Since 1974—that pivotal childhood moment where I learned that relationships and trust can be infinitely fragile—I’ve rebuilt my foundation many times over. I’ve changed schools as a teenager, I’ve left one leadership position to take on another, and I’ve moved from state to state chasing dreams with my wife and kids. Each of these transitions required me—or afforded me the opportunity—to work hard to maintain the relationships I needed most, and build new ones in my new environments. And each time, sports remained at the center of my relationship-building process. Sports have always been my gateway to belonging. I’m passionate about them and, luckily, I also happen to be pretty good at them. That combination of passion and talent gives me confidence to use sports as a means of connecting, even with total strangers, in any realm of life. But sports aren’t the only way. They’re just my way. Creating personal trust communities is about discovering who you are, where you belong, who you want to invest and build with, and how to believe in yourself through the ups and downs.  Discovering our belonging—what we’re passionate about, what we love to do, and who we can share that with—is the first step in creating meaningful relationships in all stages of life. Once we find belonging, we can begin to build meaningful and growth-oriented relationships with the people around us, grounded in shared values and mutual respect. And finally, once we’ve established belonging and built relationships, we must learn to believe—in ourselves and our belonging—so that we can lean into those communities, with vulnerability and trust, and be the best version of ourselves.

Rebuilding Trust with My Parents

And in case you’ve been wondering: Yes, my relationship with my parents grew from that moment forward. They were caring, loving, encouraging and supportive parents, and while my dad has since passed, my mom is still that way today. She would always say “you may not have grown inside me, but you always grew in my heart.” Eventually, I was able to understand that my adoption didn’t inherently mean I was unwanted or unworthy. It took some time, and while the beginning of that process was painful, it also helped me learn to find—or, truthfully, to create—belonging outside of those “given” relationships through my own means. That process of losing my footing, creating my own belonging, and then eventually repairing my relationships with my adoptive parents laid the groundwork for me to repeat that process throughout my life and, ultimately, unleash my own capacity for greatness. *** Mastering this process of belonging, building, and believing can be a long, complicated learning curve. And, to be honest, I don’t know that anyone ever “masters” it—I certainly haven’t! But I have spent decades practicing it. I’m now turning it into a replicable, teachable process and coaching leaders and executives like myself through the steps to help them establish the personal trust communities they need in their own lives. If this sounds like something you want or need at the stage of life you’re in, whether it’s to be a better spouse and parent, or to have the support you need to launch the next stage of your career, or because you’re not sure you have a personal trust community and want to work on building one, I’d be happy to talk about how I can help you, wherever you’re at.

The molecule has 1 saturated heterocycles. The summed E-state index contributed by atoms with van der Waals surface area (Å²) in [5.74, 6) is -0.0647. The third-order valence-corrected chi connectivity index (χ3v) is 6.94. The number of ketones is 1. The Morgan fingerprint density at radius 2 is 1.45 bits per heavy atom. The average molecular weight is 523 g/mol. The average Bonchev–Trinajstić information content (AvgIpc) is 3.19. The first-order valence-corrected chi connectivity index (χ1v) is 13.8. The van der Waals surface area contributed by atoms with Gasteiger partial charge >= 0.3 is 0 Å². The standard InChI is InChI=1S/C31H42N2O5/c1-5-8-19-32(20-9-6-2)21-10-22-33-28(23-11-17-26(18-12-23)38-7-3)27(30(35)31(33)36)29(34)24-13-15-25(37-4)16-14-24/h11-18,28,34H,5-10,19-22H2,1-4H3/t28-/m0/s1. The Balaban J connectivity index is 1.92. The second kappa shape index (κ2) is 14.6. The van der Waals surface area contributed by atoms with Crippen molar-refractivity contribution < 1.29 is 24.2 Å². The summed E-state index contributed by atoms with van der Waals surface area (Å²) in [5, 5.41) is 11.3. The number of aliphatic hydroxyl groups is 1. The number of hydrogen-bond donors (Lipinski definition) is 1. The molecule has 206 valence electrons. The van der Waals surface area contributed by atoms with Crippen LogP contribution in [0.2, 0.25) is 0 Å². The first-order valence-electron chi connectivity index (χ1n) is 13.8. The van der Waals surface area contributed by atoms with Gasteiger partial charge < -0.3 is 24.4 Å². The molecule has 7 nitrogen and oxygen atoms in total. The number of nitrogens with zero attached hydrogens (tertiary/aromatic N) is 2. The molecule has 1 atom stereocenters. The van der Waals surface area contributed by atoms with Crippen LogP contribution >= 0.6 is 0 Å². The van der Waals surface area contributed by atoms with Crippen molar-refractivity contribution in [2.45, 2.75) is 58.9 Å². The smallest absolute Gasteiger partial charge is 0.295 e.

If you’d like to learn more, you can reach out to me here.